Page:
The US trade deficit shrank much more than expected in April to $58.5 billion (€43.29 billion), a US Commerce Department report showed today.
The trade gap narrowed 6.2 per cent from a downwardly revised estimate for March. The April tally fell below the $60 billion (€44.40 billion) to $66.9 billion range of estimates made by analysts surveyed before the report.
The Commerce Department also revised its estimate of the 2006 trade deficit to $758.5 billion (€561.31 billion) , from a previously reported $765.3 billion (€566.34 billion).
US exports rose slightly to a record $129.5 billion. The 0.2 per cent increase partly reflected a $3 billion upward revision in March exports to $129.2 billion.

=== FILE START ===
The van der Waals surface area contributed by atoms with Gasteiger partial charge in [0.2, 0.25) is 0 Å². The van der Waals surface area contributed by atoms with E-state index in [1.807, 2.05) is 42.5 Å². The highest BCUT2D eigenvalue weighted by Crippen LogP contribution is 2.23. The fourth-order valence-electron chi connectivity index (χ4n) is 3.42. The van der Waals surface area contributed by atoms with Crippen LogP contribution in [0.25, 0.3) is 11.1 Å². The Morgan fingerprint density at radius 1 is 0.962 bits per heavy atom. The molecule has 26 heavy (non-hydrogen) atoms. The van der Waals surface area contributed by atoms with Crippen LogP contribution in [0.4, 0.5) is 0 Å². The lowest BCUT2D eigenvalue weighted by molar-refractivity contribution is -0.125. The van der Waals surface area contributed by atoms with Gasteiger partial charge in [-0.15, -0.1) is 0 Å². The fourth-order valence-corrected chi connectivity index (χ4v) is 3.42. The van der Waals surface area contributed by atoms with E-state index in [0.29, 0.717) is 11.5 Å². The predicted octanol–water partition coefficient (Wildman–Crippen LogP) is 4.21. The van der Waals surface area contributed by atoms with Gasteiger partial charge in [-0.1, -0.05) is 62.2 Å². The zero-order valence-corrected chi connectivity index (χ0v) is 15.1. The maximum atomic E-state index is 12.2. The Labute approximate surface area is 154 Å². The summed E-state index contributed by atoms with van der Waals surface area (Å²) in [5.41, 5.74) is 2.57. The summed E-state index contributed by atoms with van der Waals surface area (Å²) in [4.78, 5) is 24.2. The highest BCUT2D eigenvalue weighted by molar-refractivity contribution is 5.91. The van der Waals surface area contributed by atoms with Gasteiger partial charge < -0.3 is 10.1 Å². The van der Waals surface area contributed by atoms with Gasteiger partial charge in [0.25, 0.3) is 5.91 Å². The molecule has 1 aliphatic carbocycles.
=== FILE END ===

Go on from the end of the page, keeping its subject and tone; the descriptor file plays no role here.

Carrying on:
Exports of both goods and services set records, and several categories such as foods, feeds and beverages, industrial supplies and materials and consumer goods also hit all-time highs.
A 1.9 per cent drop in overall imports also helped rein in the trade deficit, despite a jump in the average price of imported oil to $57.28 per barrel that boosted the dollar value of oil imports to the highest since September.
Imports of consumer goods dropped $1.5 billion in April, while cars and car parts fell by $1 billion. Other categories, such as capital goods and foods, feeds and beverages, also showed a decline.